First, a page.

By the time we are 50 years old, most of us will have worked hard, studied, maybe raised children and our responsibilities may be lessening and hopefully we have saved money to fund our bucket list of adventures. So what might stop you in your tracks from enjoying the second half of your life?
Most commonly, poor health and more specifically Type 2 diabetes, BUT ONLY if you are in denial about it or Type 2 is not detected. There are 854,165 adults over 40 years of age in the Republic of Ireland at increased risk of developing (or have) Type 2 diabetes 1 and over 1.1 million adults in Ireland that need to change their diet and exercise habits in order to avoid chronic disease.
Many of us prefer not to know our health risks, cross our fingers and hope for the best. Detecting diabetes is a simple, pain-free, finger prick test at your GP surgery or at a free diabetes screening event. Good blood glucose control maintains glucose levels in the blood between 4 and 7mmol/L. When Paul Kenny, who appeared in Celebrity Operation Transformation, was initially tested at a Diabetes Ireland public screening in Tesco, Bray on April 12, 2008, his glucose reading was 27 and he was advised to immediately attend a hospital. Two days later he attended Loughlinstown hospital and got a diagnosis of Type 2 diabetes. Paul had been experiencing “insatiable” thirst for a long time, he had been carrying excess weight and after a long day of hard work he came home and fell into a deep sleep for 1 to 2 hours. He was constantly going to the toilet but he did not know that these were the symptoms of Type 2 diabetes. Paul urges everyone to learn the symptoms and is annoyed that he did not know the symptoms at the time. He encourages everyone who feels they may be at risk to get tested.
Even after diagnosis, Paul was in denial about the condition and admits to “taking the tablets and testing his bloods on and off”. He states “I did not look after myself”. As a result in December 2014, Paul lost his big toe but was back to work after 6 weeks. His work ethic was and remains strong. His blood glucose readings at that stage were around 23 (remember normal range is 4-7mmol/L). He changed his behaviour for 3 months, taking his medications and eating healthily and his blood glucose readings fell to 10/11 mmol/L, a big improvement on 27. At this point he was doing less damage to his body but then reverted to his old ways. In December 2015, Paul lost his lower limb. Finally, the reality hit home. Paul was always an active man but needed to change his diet, adhere to medication and monitor his bloods to help him maintain those dietary changes that would keep his blood glucose readings down. He is a realistic man and accepts full responsibility for his loss. He gained a stone in weight due to enforced inactivity after his limb-loss but is determined to return to work and activity as soon as possible and will shed the extra stone. Paul is coping well, enjoying life but has regrets about his diabetes. Paul comments “I am doing this media campaign so that others will not make the mistakes I made. I am urging everyone to know the risk factors, know the symptoms, get tested if you are at risk and take diabetes seriously.” Type 2 diabetes that is well managed will allow you to live a full and happy life.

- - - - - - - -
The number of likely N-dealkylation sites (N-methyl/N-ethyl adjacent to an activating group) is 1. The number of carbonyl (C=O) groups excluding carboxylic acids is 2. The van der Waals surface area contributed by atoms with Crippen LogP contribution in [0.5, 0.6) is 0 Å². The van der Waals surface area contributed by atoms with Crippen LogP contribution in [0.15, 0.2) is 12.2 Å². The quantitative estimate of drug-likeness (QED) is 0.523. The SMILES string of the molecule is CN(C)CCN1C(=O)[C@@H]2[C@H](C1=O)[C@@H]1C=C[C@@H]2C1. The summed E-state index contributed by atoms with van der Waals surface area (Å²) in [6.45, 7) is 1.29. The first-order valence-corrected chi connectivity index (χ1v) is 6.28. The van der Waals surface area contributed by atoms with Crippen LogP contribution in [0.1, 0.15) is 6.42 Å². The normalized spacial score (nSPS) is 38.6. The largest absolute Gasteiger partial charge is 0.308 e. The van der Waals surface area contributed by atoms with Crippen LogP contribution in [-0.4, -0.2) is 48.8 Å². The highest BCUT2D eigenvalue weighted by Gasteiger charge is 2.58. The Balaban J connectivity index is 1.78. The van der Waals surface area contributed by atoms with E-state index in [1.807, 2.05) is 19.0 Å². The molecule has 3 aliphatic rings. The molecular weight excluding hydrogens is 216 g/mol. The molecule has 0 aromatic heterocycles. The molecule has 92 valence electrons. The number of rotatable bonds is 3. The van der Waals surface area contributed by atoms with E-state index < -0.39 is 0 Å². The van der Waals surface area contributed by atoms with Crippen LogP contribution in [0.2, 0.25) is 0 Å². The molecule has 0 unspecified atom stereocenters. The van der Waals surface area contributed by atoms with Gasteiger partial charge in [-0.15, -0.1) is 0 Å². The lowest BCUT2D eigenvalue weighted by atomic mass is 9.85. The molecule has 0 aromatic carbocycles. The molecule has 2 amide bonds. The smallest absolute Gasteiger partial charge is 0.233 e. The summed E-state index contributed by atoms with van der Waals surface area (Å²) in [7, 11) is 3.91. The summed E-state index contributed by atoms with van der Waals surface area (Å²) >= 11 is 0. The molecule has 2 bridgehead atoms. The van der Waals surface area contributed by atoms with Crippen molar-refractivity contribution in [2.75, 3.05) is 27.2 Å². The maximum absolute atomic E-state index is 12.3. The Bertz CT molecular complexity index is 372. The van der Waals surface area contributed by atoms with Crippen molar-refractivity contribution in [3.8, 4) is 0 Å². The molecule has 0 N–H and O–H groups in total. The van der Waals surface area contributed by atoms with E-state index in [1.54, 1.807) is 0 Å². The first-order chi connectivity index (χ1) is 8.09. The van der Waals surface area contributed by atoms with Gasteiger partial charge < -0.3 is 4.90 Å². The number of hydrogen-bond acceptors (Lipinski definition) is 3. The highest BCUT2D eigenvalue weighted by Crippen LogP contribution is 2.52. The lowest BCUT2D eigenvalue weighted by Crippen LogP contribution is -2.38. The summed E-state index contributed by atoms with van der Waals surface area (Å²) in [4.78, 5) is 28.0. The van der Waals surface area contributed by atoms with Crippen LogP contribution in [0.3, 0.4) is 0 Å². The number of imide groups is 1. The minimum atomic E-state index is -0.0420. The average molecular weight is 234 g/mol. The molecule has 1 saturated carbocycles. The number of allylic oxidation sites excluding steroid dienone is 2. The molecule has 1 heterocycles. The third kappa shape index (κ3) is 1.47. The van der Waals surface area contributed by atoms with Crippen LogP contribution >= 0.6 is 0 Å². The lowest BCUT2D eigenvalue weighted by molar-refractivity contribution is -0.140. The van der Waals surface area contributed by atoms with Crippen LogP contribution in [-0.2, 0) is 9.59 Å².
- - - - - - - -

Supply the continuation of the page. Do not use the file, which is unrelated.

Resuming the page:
In 2015, 451 people with Diabetes lost a lower limb because of damage caused by diabetes. One person goes blind every week in Ireland because of Diabetes. One third of kidney disease is diabetes related. Diabetes is a condition you just cannot afford to ignore if want to enjoy life post 50 years.
- Healthy Ireland Survey by the Department of Health
- Diabetes related amputations continue to rise in 2015
- 60% of all amputations are diabetes related
- 1,948 people with diabetes hospitalised for foot ulcer treatment, up 250 year on year
- 9 HSE Community based Podiatry posts left unfilled
- “Not Good Enough” says Diabetes Ireland